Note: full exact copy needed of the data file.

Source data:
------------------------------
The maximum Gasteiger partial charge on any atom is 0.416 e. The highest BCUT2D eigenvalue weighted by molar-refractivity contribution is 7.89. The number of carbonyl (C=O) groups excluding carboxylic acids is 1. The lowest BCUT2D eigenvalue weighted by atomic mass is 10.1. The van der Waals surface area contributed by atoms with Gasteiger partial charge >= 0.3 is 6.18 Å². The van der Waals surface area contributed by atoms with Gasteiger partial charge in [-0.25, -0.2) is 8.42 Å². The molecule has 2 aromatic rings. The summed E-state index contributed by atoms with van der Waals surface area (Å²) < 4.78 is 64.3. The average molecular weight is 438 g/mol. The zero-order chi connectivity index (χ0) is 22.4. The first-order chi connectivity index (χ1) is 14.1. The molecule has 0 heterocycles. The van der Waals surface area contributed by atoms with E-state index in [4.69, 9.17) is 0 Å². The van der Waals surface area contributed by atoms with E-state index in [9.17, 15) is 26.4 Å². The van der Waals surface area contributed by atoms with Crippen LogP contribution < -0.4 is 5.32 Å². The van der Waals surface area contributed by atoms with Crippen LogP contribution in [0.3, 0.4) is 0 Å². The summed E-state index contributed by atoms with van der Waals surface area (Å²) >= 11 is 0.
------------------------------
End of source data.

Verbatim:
The maximum Gasteiger partial charge on any atom is 0.416 e. The highest BCUT2D eigenvalue weighted by molar-refractivity contribution is 7.89. The number of carbonyl (C=O) groups excluding carboxylic acids is 1. The lowest BCUT2D eigenvalue weighted by atomic mass is 10.1. The van der Waals surface area contributed by atoms with Gasteiger partial charge >= 0.3 is 6.18 Å². The van der Waals surface area contributed by atoms with Gasteiger partial charge in [-0.25, -0.2) is 8.42 Å². The molecule has 2 aromatic rings. The summed E-state index contributed by atoms with van der Waals surface area (Å²) < 4.78 is 64.3. The average molecular weight is 438 g/mol. The zero-order chi connectivity index (χ0) is 22.4. The first-order chi connectivity index (χ1) is 14.1. The molecule has 0 heterocycles. The van der Waals surface area contributed by atoms with E-state index in [4.69, 9.17) is 0 Å². The van der Waals surface area contributed by atoms with E-state index in [9.17, 15) is 26.4 Å². The van der Waals surface area contributed by atoms with Crippen LogP contribution < -0.4 is 5.32 Å². The van der Waals surface area contributed by atoms with Crippen LogP contribution in [0.3, 0.4) is 0 Å². The summed E-state index contributed by atoms with van der Waals surface area (Å²) >= 11 is 0.